"The amount of electronics in modern cars is ridiculous, especially when you think about how often electronics break and how easily they're broken."

No, it's a wonderful wonderful thing.

I have made a good living over the last year buying a certain make and model of car that had a bad batch of capacitors in their ECU. Ten minutes with a soldering iron, and what was 'spares or repairs' comes back to life in quite an astonishing manner. A few more hours of touch up and respray and I am set to make a tidy profit.

Re:Stupid New Cars (2, Funny)

Gordonjcp (186804) | more than 6 years ago | (#19302869)

I can understand that putting electronics in cars seems like a good idea, but it's not.

That's why I like not having any electronics in my car. Oh, wait, I think the indicators use an electronic flasher unit, but it's not like anyone else around here signals when they're turning.

Let me guess ... (-1, Flamebait)

UbuntuDupe (970646) | more than 6 years ago | (#19302367)

It runs Linux, because only Linux programmers would spill that much urine on the concept of "fault tolerance".

How prophetic (3, Funny)

Opportunist (166417) | more than 6 years ago | (#19302371)

A safety ad here runs the slogan (roughly translated) "Car and Cell don't mix well". It actually promotes abstaining from using your cell while driving, but in this light, it gets a whole new meaning...

Honda and Microwaves (5, Funny)

Hsensei (1055922) | more than 6 years ago | (#19302393)

A friend of mine his dad purchased a Honda S2000 the garage was next to the kitchen. Well when they turned on the microwave it set off the alarm. The cars' keys would always have to be next to the microwave because of the "feature". When he called Honda then told him to buy a different microwave. I fould it hilarious.

Re:Honda and Microwaves (-1, Troll)

Anonymous Coward | more than 6 years ago | (#19302665)

Actually, your poor grammar and spelling are where the real hilarity lies. I laugh at your failure to fully grasp the English language, sir! Ha, I say! Ha!

Re:Honda and Microwaves (5, Informative)

Anonymous Coward | more than 6 years ago | (#19302737)

So Honda's logic was that the microwave is not in fact compling with FCC interference regulations, like the sticker on the back says it does?

That's not unreasonable. We usually buy the cheapest appliances, and there's virtually no testing on imports after the demo model. Since around 1995, I've seen some amazing crap inside electrical items that were supposedly UL and CSA certified.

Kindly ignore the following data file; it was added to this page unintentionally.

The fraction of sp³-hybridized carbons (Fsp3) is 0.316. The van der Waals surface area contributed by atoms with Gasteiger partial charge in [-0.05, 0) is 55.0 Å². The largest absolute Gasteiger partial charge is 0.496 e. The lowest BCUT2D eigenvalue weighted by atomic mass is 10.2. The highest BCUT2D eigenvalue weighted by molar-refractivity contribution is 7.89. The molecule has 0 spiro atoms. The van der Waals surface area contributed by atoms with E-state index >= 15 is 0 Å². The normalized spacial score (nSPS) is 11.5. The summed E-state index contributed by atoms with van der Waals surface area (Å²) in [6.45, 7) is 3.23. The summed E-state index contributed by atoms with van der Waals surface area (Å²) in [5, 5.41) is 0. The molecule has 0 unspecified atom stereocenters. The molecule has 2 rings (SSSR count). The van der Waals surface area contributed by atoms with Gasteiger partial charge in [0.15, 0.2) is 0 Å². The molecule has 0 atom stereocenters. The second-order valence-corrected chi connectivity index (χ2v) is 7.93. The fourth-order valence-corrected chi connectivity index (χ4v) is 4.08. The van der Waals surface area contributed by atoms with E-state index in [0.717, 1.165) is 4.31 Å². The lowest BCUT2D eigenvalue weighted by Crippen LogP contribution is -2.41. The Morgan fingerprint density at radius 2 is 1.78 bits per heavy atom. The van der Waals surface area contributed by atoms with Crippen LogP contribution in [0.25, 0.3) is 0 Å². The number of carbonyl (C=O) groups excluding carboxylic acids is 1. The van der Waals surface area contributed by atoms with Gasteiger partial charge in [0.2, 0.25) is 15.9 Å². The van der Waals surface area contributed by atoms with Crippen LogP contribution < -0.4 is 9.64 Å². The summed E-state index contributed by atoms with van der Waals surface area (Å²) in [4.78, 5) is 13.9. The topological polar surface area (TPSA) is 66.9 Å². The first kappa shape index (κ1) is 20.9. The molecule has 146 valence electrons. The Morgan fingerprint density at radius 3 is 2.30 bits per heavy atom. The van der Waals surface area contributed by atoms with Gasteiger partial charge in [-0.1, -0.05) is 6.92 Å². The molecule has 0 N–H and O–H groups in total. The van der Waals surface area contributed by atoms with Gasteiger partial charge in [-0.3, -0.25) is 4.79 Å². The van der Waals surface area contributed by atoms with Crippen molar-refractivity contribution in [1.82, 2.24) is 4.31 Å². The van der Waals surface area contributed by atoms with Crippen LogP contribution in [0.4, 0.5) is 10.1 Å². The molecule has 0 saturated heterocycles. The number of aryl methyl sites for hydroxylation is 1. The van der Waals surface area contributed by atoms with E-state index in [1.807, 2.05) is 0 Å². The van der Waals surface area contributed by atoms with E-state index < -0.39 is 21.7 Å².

And really, do you want to stand beside a microwave that can trigger car alarms? Take Honda's advice on that one.

They should take a lesson from the MAFIAA (5, Funny)

Hektor_Troy (262592) | more than 6 years ago | (#19302401)

Nissan should simply state, that the car owners only bought the right to use a specific version of the key, and that they'll have to buy a new car, if they ruin the old key.

Re:They should take a lesson from the MAFIAA (-1, Troll)

Anonymous Coward | more than 6 years ago | (#19302473)

I'm not usually one to be, a grammar nazi, but do you think you could, lighten up with the, commas?

Your post reads like William Shatner speaks. At least you got one out of three right...

All microwaves? (2, Insightful)

DMCBOSTON (714393) | more than 6 years ago | (#19302407)

Maybe leaving it on the microwave isn't such a good idea, either. Are they REALLY that damn sensitive? I'll take a mechanical lock anyday.

Maybe I should rethink the cel habit? (1)

rueger (210566) | more than 6 years ago | (#19302417)

First all of my audio producer friends complain about how cel phones will splat on a recording if they go off during an interview, now this.

Somehow the tinfoil beanie types who worry about brain damage are seeming less tinfoil beanie-ish these days...

Where's that Reynolds Wrap?

Re:Maybe I should rethink the cel habit? (1)

iago-vL (760581) | more than 6 years ago | (#19302567)

Brain damage? Most of us wear them to stop the government's Orbiting Mind Control Lasers from tricking us into buying more Pepsi and McDonalds!